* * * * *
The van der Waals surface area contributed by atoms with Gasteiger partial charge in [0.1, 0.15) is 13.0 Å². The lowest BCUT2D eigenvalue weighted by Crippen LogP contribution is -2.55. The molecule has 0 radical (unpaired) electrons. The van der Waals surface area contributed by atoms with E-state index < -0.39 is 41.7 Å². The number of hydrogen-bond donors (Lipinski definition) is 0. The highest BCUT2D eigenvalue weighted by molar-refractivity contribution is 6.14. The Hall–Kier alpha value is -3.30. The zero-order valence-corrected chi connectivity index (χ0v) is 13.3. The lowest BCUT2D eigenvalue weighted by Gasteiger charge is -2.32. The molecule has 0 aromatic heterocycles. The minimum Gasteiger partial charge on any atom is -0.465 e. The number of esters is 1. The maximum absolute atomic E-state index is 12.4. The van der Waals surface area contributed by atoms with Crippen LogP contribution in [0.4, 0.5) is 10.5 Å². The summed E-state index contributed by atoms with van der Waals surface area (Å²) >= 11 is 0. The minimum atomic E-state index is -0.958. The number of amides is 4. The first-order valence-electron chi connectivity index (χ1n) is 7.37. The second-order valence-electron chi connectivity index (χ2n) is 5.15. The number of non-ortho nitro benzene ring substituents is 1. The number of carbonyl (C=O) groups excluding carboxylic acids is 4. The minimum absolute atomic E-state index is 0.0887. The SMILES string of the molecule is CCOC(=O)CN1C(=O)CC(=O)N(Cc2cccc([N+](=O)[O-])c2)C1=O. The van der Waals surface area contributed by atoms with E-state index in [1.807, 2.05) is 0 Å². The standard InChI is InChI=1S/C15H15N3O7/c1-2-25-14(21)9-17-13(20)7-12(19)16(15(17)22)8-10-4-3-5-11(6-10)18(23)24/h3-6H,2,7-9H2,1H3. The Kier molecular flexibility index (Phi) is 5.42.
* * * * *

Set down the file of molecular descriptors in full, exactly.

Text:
The van der Waals surface area contributed by atoms with Gasteiger partial charge in [0.1, 0.15) is 13.0 Å². The lowest BCUT2D eigenvalue weighted by Crippen LogP contribution is -2.55. The molecule has 0 radical (unpaired) electrons. The van der Waals surface area contributed by atoms with E-state index < -0.39 is 41.7 Å². The number of hydrogen-bond donors (Lipinski definition) is 0. The highest BCUT2D eigenvalue weighted by molar-refractivity contribution is 6.14. The Hall–Kier alpha value is -3.30. The zero-order valence-corrected chi connectivity index (χ0v) is 13.3. The lowest BCUT2D eigenvalue weighted by Gasteiger charge is -2.32. The molecule has 0 aromatic heterocycles. The minimum Gasteiger partial charge on any atom is -0.465 e. The number of esters is 1. The maximum absolute atomic E-state index is 12.4. The van der Waals surface area contributed by atoms with Crippen LogP contribution in [0.4, 0.5) is 10.5 Å². The summed E-state index contributed by atoms with van der Waals surface area (Å²) >= 11 is 0. The minimum atomic E-state index is -0.958. The number of amides is 4. The first-order valence-electron chi connectivity index (χ1n) is 7.37. The second-order valence-electron chi connectivity index (χ2n) is 5.15. The number of non-ortho nitro benzene ring substituents is 1. The number of carbonyl (C=O) groups excluding carboxylic acids is 4. The minimum absolute atomic E-state index is 0.0887. The SMILES string of the molecule is CCOC(=O)CN1C(=O)CC(=O)N(Cc2cccc([N+](=O)[O-])c2)C1=O. The van der Waals surface area contributed by atoms with E-state index in [1.807, 2.05) is 0 Å². The standard InChI is InChI=1S/C15H15N3O7/c1-2-25-14(21)9-17-13(20)7-12(19)16(15(17)22)8-10-4-3-5-11(6-10)18(23)24/h3-6H,2,7-9H2,1H3. The Kier molecular flexibility index (Phi) is 5.42.